July 12, 2012 § 1 Comment
My world is a very visual one. In fact, I think one of the most devastating things that could happen to me would be for me to loose my eyesight. I sit in front of a computer all day long (what was that about loosing my eyesight?), creating design after design, and looking at images and designs from others I admire to help inspire me. All day I alter colors, change shape sizes, play with layouts, and edit photos. In the evening, while on a walk, my eyes are like my camera- constantly searching for something interesting, something inspiring. While around the house, I’m constantly thinking of paint colors, fabric patterns, and textures. And my mind is continuously thinking about new designs for projects from work, to freelance, to personal crafts (okay, usually not work…). I’m an incredibly visual person, and it’s incredibly important for me to do excellent visual work.
Yesterday I read an interview of a well-known person in the world of advertising and design, Rodrigo Sobral. The article was great, and inspired me in some interesting ways. But nothing stood out to me quite like this:
Oof. This hit me pretty hard. Working as an in-house designer, creativity is often stifled. You’re not free to be one of those crazy designers that works with extremely open minded, deep pocketed clients that want you to wow them with every fiber of your creative being. You’re restricted, limited, and often under a pretty oppressing, uncreative thumb of supervision and age old ideas (that according to them, still work). It’s like having to swim upstream against some pretty strong currents, which when exhausted from it, you find it easier to turn to swim with the current for a while- hence, my poor design work.
I can make excuses all day why my creativity isn’t at it’s peak, why the success of my career being determined by my latest work is a scary thought for me, or why my last project will never see the light of day outside the walls of work; but if I’m honest with myself, I can do better. I have no excuse to not do better, to not think outside the box, to not present crazy creative ideas to my team at work (even if I know it’ll get shot down). I also don’t have any excuse for not doing creative projects outside of work. If work isn’t enabling me to build my professional portfolio, then I need to make the time to let my creative brain (that I know I still posses somewhere) to stretch a little. I think this is why opening an Etsy shop is so appealing to me. I need a little motivation to create… actually, I need a lot of motivation to create, especially since the time to do so takes place after a 10 hour day at work.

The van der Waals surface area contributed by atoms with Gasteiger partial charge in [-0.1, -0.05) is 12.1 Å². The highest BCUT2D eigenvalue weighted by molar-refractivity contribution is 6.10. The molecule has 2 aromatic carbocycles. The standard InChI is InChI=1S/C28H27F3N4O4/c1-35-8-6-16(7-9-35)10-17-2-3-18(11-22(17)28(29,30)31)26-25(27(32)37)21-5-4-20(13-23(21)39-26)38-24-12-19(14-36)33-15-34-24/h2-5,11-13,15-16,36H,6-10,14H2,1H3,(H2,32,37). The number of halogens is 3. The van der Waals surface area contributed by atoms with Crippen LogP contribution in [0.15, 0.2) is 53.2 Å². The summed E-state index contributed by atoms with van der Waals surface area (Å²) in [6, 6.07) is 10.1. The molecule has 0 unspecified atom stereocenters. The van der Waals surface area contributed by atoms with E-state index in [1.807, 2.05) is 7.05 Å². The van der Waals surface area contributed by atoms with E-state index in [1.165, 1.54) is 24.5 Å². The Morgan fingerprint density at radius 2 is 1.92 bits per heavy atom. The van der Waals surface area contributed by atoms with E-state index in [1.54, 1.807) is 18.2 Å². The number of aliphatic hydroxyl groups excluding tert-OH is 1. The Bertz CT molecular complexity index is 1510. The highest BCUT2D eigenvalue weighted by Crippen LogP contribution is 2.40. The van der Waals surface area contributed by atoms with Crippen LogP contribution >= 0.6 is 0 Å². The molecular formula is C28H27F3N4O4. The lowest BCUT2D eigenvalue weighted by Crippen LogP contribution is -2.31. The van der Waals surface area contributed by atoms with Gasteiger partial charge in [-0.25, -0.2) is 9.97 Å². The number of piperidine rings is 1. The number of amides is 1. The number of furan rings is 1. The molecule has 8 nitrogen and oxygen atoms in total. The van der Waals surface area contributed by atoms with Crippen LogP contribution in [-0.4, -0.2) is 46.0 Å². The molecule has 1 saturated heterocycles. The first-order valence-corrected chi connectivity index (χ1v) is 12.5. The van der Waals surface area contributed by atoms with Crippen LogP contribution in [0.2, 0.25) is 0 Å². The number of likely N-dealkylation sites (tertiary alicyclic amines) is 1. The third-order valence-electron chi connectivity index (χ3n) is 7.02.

That being said, I’ll give myself a little slack by echoing my husband’s words- “You work really hard and are always doing something. It’s good to just sit and do nothing sometimes, without feeling guilty about it later.” As a person, I’m not defined by my career, and I never want to be defined by my career. But being that it’s a pretty big focus in my life, and something I want to truly enjoy and be good at- I need to realize that at times it’s going to take a little more effort than just going with the flow and indulging in office treats. As a side note, something that I love about what I do is that there’s a bigger cause behind all of my designs: the organization I work for helps children in poverty. I make good design pieces so that others will be inspired to help children too. While that doesn’t always allow for the most creative work, it allows for some of the most heart felt work, and sometimes that’s more important than anything else.
For the aesthetic part of this Thursday, I thought I’d share with you just a little of what inspires me as a designer.
Deuteronomy 31:6 (MSG)